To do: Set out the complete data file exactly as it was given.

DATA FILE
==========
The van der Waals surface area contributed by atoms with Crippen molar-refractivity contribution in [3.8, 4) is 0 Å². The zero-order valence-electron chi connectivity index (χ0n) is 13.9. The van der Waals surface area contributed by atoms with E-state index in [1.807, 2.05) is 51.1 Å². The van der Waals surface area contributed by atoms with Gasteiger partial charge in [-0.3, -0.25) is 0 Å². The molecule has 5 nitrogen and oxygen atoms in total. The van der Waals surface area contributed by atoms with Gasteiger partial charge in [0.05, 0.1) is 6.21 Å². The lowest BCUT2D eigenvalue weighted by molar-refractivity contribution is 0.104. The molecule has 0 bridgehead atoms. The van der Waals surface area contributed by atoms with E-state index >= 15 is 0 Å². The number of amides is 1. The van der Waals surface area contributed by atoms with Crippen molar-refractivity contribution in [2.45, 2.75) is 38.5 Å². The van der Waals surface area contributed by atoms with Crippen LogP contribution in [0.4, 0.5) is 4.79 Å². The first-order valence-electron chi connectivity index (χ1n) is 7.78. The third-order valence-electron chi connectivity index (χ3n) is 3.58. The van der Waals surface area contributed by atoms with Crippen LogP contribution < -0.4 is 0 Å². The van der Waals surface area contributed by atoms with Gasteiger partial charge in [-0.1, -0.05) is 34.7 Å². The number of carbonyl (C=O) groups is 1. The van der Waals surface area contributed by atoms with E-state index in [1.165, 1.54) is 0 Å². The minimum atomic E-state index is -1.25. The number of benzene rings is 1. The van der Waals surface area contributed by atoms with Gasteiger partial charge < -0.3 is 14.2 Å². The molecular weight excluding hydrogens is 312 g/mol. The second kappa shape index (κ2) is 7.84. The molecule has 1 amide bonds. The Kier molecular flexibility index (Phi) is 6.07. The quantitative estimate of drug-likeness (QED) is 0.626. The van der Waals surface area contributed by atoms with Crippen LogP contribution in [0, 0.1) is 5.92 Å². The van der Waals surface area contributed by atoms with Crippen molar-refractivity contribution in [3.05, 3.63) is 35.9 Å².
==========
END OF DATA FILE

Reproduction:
The van der Waals surface area contributed by atoms with Crippen molar-refractivity contribution in [3.8, 4) is 0 Å². The zero-order valence-electron chi connectivity index (χ0n) is 13.9. The van der Waals surface area contributed by atoms with E-state index in [1.807, 2.05) is 51.1 Å². The van der Waals surface area contributed by atoms with Gasteiger partial charge in [-0.3, -0.25) is 0 Å². The molecule has 5 nitrogen and oxygen atoms in total. The van der Waals surface area contributed by atoms with Gasteiger partial charge in [0.05, 0.1) is 6.21 Å². The lowest BCUT2D eigenvalue weighted by molar-refractivity contribution is 0.104. The molecule has 0 bridgehead atoms. The van der Waals surface area contributed by atoms with E-state index >= 15 is 0 Å². The number of amides is 1. The van der Waals surface area contributed by atoms with Crippen molar-refractivity contribution in [2.45, 2.75) is 38.5 Å². The van der Waals surface area contributed by atoms with Crippen LogP contribution in [0.4, 0.5) is 4.79 Å². The first-order valence-electron chi connectivity index (χ1n) is 7.78. The third-order valence-electron chi connectivity index (χ3n) is 3.58. The van der Waals surface area contributed by atoms with Crippen LogP contribution < -0.4 is 0 Å². The van der Waals surface area contributed by atoms with Gasteiger partial charge in [-0.1, -0.05) is 34.7 Å². The number of carbonyl (C=O) groups is 1. The van der Waals surface area contributed by atoms with E-state index in [1.165, 1.54) is 0 Å². The minimum atomic E-state index is -1.25. The number of benzene rings is 1. The van der Waals surface area contributed by atoms with Gasteiger partial charge < -0.3 is 14.2 Å². The molecular weight excluding hydrogens is 312 g/mol. The second kappa shape index (κ2) is 7.84. The molecule has 1 amide bonds. The Kier molecular flexibility index (Phi) is 6.07. The quantitative estimate of drug-likeness (QED) is 0.626. The van der Waals surface area contributed by atoms with Crippen LogP contribution in [0, 0.1) is 5.92 Å². The van der Waals surface area contributed by atoms with Crippen molar-refractivity contribution in [3.05, 3.63) is 35.9 Å².